Dartmouth men’s basketball players file NLRB petition to unionize

Men’s basketball players at Dartmouth College filed a petition Wednesday with the National Labor Relations Board to unionize that, if successful, would formally make them employees of the private Ivy League school and give them the right to collectively bargain.

The players are looking to join the Local 560 chapter of the Service Employees International Union, per the petition, which lists the team’s 15 players but excludes managers and supervisors.

“We have the utmost respect for our students and for unions generally,” Dartmouth said Thursday in a statement to The Washington Post. “We are carefully considering this petition with the aim of responding promptly yet thoughtfully in accordance with Dartmouth’s educational mission and priorities.”

The team’s efforts represent the latest chapter in college athletes’ broader push to gain control over their status and classification.

The NLRB, a federal agency that enforces U.S. labor law related to collective bargaining and unfair labor practices, deterred a 2014 attempt by Northwestern football players to unionize. It changed course after a 2021 change in leadership.

Later that year, the national board issued a memo saying it considers college football players and some other athletes in revenue-generating sports to be employees of their schools, opening the door for athletes at private universities to negotiate on issues of player health, compensation and other working conditions.

In a statement accompanying that memo, NLRB General Counsel Jennifer Abruzzo said players are employees “who have the right to act collectively to improve their terms and conditions of employment.” The memo, she said, was to “help educate the public, especially Players at Academic Institutions, colleges and universities, athletic conferences, and the NCAA, about the legal position that I will be taking regarding employee status and misclassification in appropriate cases.”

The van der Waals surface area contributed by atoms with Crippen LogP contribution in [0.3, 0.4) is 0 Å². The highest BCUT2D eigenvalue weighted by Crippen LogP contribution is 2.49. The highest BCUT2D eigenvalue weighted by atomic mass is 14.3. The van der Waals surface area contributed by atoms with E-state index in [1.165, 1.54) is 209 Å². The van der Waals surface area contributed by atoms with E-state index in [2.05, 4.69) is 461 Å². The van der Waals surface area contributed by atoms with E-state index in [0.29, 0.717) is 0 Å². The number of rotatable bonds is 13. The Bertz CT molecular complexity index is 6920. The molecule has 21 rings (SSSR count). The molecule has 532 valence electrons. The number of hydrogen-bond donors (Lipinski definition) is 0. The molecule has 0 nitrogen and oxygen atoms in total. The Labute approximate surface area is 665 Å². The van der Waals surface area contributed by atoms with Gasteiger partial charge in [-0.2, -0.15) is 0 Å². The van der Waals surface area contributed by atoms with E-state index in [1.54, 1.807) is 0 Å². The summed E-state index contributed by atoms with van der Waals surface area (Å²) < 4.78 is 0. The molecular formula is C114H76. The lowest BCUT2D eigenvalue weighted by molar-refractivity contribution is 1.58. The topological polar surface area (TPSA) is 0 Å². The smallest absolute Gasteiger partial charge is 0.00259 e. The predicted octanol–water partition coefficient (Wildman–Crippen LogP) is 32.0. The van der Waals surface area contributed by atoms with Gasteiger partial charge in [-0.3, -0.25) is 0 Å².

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Wednesday’s petition follows a pair of NLRB complaints filed earlier this year, though neither concerns unionization.

In May, the organization’s Los Angeles office issued a complaint against the University of Southern California, the Pac-12 conference and the NCAA, alleging that they unlawfully misclassified college athletes in men’s and women’s basketball and football as “student-athletes” rather than employees.

The NLRB in July received an unfair labor practice complaint filed against Northwestern. The complaint, filed by Michael Hsu, co-founder of the College Basketball Players Association, argued that Northwestern violated federal law by misclassifying its players as student-athletes. Hsu told CBS Sports the complaint was motivated by the school calling players student-athletes during its ongoing investigation into hazing allegations related to the football team.

The Dartmouth petition comes eight years after the NLRB thwarted the Northwestern football unionization attempt, saying it considered college athletics beyond its jurisdiction. That decision ignored a 2014 ruling by Peter Sung Ohr — a regional NLRB director who now serves as the organization’s deputy general counsel — that said football players at Northwestern were employees entitled to organize.

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